The Freudian psychology covered in the movie looks simplistic and is applied in a way that explains everything about Marnie’s disturbed inner world very glibly. A diagnosis that would take a trained psychoanalyst several years to reach and several hundred or a couple thousand dollars each year to be coughed up by the patient takes several minutes for an amateur sleuth to work out with the help of a few textbooks and a visit to the patient’s mum, no fee charged. Perhaps that says something about Hitchcock’s opinion of psychoanalysis in particular and psychiatry generally! Marnie’s association with horses and what that implies about her nature, desire for freedom and individuality, and her sexuality is laboured over and over throughout the film. The scene in which Marnie is forced to shoot a horse becomes all the more shocking and tragic because in essence she is giving up her freedom.
As well as the emphasis on Freudian psychology and the subject of men’s control over women under the appearance of romantic love and attachment, familiar Hitchcock themes include the fragility and fluidity of identity (Marnie takes on and drops several identities at will); deception in the form of thievery, sexual blackmail, identity fraud; the portrayal of sexuality by symbolic means (in this movie, through horses); the association of sex with violence and bloodshed; and the influence of a mother on her child’s psyche. As in “North by Northwest” and “Psycho”, romantic attraction and sex become a business transaction: Mark blackmails Marnie into marriage on the threat of turning her over to the police.
Technically the film is very well done with a lavish and colourful style, a musical soundtrack that is romantic and sometimes very annoyingly intrusive and Hitchcock’s typical filming methods and tricks which include the voyeuristic camera sneaking on Marnie as she searches for Mark’s safe near the film’s end and a completely silent scene of Marnie on one side of the camera’s view stealing money from her new employer while on the other side of the camera’s view the cleaner is mopping the floor. (The humour behind this scene is that the cleaner is deaf, hence the complete silence.) The main flaw though is that several scenes are very long and the editing throughout the film could have been tightened up much more, chopping at least 15 minutes off the film’s 2-hour running-time. Filming techniques that were innovative and fresh when used in films like “Vertigo” and “North by Northwest” now seem repetitive, awkward and heavy-handed.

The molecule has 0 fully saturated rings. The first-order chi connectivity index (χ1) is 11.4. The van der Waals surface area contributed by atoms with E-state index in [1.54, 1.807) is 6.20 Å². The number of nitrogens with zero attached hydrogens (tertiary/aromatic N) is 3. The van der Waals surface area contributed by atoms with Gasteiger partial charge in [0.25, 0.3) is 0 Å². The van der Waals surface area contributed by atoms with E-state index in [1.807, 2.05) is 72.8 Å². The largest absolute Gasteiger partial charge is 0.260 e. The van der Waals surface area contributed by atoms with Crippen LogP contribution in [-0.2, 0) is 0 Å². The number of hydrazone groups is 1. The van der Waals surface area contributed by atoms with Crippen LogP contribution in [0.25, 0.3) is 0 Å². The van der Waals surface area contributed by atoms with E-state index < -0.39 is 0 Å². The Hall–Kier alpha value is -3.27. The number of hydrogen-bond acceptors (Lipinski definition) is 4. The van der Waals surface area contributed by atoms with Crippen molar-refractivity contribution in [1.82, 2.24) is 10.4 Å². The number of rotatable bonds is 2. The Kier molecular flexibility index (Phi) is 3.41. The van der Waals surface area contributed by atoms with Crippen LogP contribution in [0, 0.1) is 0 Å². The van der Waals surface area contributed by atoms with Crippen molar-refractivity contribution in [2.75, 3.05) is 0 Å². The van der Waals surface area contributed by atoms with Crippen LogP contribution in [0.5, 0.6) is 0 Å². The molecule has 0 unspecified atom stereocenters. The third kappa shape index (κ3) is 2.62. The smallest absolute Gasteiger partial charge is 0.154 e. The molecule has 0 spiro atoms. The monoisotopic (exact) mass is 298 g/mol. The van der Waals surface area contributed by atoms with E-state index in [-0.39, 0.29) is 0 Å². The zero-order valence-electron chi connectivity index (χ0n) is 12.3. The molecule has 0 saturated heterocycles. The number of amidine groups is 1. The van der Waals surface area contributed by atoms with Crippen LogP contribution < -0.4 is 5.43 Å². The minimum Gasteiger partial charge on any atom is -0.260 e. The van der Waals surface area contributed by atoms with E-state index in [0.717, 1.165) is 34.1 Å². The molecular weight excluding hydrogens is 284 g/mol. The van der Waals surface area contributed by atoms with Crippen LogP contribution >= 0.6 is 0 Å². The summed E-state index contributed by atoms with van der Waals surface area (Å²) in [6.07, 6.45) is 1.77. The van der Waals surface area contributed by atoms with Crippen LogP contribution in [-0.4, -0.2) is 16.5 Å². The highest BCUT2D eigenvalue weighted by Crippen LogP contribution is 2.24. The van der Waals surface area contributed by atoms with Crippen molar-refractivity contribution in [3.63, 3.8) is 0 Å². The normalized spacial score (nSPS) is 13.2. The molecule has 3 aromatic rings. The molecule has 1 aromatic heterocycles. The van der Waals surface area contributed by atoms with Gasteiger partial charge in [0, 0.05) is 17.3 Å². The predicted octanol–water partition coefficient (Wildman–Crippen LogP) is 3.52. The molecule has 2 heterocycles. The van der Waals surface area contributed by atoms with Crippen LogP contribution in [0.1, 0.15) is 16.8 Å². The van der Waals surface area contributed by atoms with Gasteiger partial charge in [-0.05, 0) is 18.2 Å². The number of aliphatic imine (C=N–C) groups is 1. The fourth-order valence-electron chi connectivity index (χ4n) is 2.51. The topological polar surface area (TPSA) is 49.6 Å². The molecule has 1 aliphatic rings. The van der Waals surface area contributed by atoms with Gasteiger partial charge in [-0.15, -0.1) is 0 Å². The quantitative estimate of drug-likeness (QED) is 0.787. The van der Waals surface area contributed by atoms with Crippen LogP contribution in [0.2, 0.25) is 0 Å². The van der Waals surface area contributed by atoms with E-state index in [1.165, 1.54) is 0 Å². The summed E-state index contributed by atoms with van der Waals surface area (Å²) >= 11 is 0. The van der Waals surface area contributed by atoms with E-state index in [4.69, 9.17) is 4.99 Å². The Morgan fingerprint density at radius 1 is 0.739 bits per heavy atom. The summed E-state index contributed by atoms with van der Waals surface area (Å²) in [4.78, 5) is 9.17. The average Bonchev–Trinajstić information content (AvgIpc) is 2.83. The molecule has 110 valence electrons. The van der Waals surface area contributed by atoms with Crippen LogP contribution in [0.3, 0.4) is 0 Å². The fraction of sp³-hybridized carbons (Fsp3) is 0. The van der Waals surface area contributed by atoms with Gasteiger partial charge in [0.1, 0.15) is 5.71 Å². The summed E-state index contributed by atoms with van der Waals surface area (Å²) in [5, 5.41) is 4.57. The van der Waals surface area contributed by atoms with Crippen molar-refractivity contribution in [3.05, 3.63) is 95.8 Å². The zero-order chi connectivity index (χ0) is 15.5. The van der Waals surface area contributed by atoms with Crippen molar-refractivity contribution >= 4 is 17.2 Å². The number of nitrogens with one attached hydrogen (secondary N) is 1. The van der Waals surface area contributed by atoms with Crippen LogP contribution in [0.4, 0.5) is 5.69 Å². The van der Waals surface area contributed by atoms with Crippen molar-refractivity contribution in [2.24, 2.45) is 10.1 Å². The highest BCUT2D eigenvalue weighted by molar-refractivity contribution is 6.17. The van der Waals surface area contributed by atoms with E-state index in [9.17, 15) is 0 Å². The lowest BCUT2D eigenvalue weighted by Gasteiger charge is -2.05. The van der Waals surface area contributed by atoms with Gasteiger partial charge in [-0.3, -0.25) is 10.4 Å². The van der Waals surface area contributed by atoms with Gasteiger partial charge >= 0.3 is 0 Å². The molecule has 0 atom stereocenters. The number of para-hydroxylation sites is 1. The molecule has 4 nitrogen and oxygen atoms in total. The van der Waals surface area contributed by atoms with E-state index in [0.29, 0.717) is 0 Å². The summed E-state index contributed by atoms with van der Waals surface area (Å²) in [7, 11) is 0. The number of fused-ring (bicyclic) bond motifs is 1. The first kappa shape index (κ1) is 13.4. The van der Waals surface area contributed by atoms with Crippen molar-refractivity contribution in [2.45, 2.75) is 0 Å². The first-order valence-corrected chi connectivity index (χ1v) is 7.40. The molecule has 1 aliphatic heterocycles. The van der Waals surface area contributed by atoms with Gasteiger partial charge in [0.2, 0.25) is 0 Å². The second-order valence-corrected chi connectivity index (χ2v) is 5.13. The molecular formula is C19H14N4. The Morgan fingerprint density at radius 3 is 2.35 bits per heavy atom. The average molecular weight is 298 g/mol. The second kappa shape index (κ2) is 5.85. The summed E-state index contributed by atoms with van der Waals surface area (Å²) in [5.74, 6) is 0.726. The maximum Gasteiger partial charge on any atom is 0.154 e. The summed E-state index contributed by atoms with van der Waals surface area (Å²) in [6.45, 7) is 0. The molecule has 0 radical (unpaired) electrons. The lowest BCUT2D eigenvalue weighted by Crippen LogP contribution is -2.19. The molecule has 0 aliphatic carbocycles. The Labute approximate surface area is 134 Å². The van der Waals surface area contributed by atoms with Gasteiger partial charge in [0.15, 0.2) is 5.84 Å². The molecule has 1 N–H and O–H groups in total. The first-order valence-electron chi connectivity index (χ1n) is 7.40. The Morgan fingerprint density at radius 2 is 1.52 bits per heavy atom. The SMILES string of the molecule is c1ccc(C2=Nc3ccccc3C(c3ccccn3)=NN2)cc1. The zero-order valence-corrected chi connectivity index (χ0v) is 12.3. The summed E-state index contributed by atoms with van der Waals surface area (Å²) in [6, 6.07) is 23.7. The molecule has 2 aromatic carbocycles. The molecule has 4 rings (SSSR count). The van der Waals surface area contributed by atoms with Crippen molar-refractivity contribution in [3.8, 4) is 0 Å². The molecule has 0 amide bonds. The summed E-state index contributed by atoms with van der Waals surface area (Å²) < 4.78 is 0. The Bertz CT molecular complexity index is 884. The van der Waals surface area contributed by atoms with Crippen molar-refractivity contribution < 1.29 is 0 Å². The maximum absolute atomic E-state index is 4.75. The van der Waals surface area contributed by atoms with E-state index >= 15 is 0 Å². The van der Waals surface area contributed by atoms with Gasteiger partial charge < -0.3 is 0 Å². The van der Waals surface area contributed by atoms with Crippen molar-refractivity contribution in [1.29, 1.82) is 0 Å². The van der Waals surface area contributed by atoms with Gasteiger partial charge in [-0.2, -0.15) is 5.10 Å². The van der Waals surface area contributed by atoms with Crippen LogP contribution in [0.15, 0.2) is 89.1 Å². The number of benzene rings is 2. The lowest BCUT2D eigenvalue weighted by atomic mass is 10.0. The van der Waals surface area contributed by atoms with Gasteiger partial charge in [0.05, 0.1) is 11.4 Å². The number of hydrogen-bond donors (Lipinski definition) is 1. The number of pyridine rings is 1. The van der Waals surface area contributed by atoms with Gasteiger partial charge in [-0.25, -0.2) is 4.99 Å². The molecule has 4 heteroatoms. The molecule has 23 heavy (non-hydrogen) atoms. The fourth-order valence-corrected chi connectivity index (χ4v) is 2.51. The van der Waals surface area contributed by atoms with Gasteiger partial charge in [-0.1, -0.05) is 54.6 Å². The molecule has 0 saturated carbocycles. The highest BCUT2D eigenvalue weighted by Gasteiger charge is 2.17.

In its ideas and style, “Marnie” is a rehash of “Vertigo” which was a better film technically. “Marnie” may be a subtler creation with respect to theme but in other respects it repeats some of Hitchcock’s themes, ideas and motifs from “Vertigo”, “North by Northwest” and “Psycho” in a ham-fisted way. If only it weren’t so long and repetitive, “Marnie” might have been a great film: the acting performances are very good if not great and the sets are colourful and hyper-real. The world in which Marnie and Mark move is a place of glamour, wealth and privilege where money can buy freedom, keep people away from police and solve problems.